WASHINGTON/VANCOUVER (Reuters) - The United States joined Canada on Friday in calling on Beijing to release two Canadians detained in what are widely believed to be tit-for-tat arrests related to the high-profile detention in Canada of an executive of a major Chinese corporation.
China last week detained two Canadians - Michael Kovrig, a former diplomat and an adviser with the International Crisis Group (ICG) think-tank, and businessman Michael Spavor - after Canadian police arrested Huawei Technologies Co Ltd’s chief financial officer, Meng Wanzhou, on Dec 1.
“We are deeply concerned by the arbitrary detention by Chinese authorities of two Canadians earlier this month and call for their immediate release,” Canada’s Foreign Minister Chrystia Freeland said in a statement.
Freeland said that Meng, who is also the daughter of Huawei’s founder, was facing a “fair, unbiased and transparent legal proceeding,” and Canada would not “compromise nor politicise the rule of law and due process.”
Her words were echoed in a similar statement by U.S. State Department spokesman Robert Palladino, who noted that Canada was honouring its international legal commitments in arresting Meng, and called for the immediate release of Kovrig and Spavor.
British Foreign Secretary Jeremy Hunt said in a statement that the United Kingdom “has confidence Canada is conducting a fair and transparent legal proceeding” with respect to Meng. He said he was “deeply concerned by suggestions of a political motivation” for the detention of Kovrig and Spavor.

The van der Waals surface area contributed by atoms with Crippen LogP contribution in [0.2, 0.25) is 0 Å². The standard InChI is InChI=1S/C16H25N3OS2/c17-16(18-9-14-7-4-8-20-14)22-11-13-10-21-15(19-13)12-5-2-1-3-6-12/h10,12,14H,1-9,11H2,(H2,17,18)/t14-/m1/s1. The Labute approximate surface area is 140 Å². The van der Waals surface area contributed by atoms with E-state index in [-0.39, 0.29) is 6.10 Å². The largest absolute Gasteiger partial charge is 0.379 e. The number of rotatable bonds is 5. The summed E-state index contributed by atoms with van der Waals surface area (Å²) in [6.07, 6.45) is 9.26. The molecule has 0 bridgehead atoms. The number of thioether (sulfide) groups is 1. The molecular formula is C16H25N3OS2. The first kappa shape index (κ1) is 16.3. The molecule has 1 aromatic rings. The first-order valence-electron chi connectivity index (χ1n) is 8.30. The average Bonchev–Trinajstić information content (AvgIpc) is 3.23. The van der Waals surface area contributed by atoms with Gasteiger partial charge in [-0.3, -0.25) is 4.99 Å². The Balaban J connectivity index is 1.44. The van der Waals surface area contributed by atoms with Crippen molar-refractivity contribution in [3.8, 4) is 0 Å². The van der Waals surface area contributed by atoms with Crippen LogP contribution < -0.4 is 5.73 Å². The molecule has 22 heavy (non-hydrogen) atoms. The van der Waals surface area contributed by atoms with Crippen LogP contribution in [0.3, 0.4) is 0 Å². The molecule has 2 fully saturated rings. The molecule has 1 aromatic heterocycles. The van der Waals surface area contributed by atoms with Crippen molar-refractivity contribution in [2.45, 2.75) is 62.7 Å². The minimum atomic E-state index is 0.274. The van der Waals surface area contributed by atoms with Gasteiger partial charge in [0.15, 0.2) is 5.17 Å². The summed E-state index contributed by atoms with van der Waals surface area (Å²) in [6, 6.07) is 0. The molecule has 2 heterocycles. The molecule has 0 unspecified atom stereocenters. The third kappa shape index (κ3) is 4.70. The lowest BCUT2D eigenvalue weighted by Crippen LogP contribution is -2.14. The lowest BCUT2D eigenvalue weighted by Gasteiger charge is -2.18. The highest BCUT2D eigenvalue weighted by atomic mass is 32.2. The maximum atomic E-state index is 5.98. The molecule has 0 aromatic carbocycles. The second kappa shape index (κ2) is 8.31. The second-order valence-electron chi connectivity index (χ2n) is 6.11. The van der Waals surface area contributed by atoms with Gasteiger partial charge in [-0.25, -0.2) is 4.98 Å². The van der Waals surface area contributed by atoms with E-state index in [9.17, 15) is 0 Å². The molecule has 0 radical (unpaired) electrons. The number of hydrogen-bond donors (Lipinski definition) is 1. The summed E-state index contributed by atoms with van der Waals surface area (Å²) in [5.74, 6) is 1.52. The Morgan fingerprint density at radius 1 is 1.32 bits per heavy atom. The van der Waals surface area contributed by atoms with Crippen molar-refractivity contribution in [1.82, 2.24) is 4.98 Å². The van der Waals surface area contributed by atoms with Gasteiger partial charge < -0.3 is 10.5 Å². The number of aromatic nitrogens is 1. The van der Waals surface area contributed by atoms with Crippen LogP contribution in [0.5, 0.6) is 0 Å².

The European Union said the “declared motive” for the arrest and detention of Kovrig and Spavor “raises concerns about legitimate research and business practices in China”.
“The denial of access to a lawyer under their status of detention is contrary to the right of defence,” it said in a statement, adding that it supported the efforts of the Canadian government.
While Meng has had full access to lawyers and is able to see family, Kovrig is being denied legal representation, is not allowed to see family, and is limited to one consular visit a month.
Peter Dahlin, a Swedish rights worker who was detained in China for three weeks before being deported in 2016, also over allegations of violating national security, said governments had to speak out.
“The only way to protect Kovrig and Spavor right now is to protect their rights vehemently, and let China be the one to de-escalate the situation,” Dahlin told Reuters.
“Silence will merely give China the ability to use Kovrig as a pawn, as a tool, and as long as that can be useful to them, he will not see the light of day.”
China has given only vague details of why it has detained the two Canadians, saying they are suspected of engaging in activities that endangered China’s security, and has not drawn a direct link to Meng’s arrest.
The United States has sought to extradite Meng on charges of misleading multinational banks about Iran-linked transactions, putting the banks at risk of violating U.S. sanctions. The 46-year-old executive is out on bail in Vancouver.
Huawei is the world’s biggest supplier of telecoms network equipment and second-biggest smartphone seller. The United States has been looking since at least 2016 into whether Huawei shipped U.S.-origin products to Iran and other countries in violation of U.S. export and sanctions laws, Reuters reported in April.
Reporting by Diane Bartz in Washington and Julie Gordon in Vancouver; Additional reporting by Christian Shepherd and Philip Wen in Beijing; Editing by Dan Grebler, Richard Chang and Joseph Radford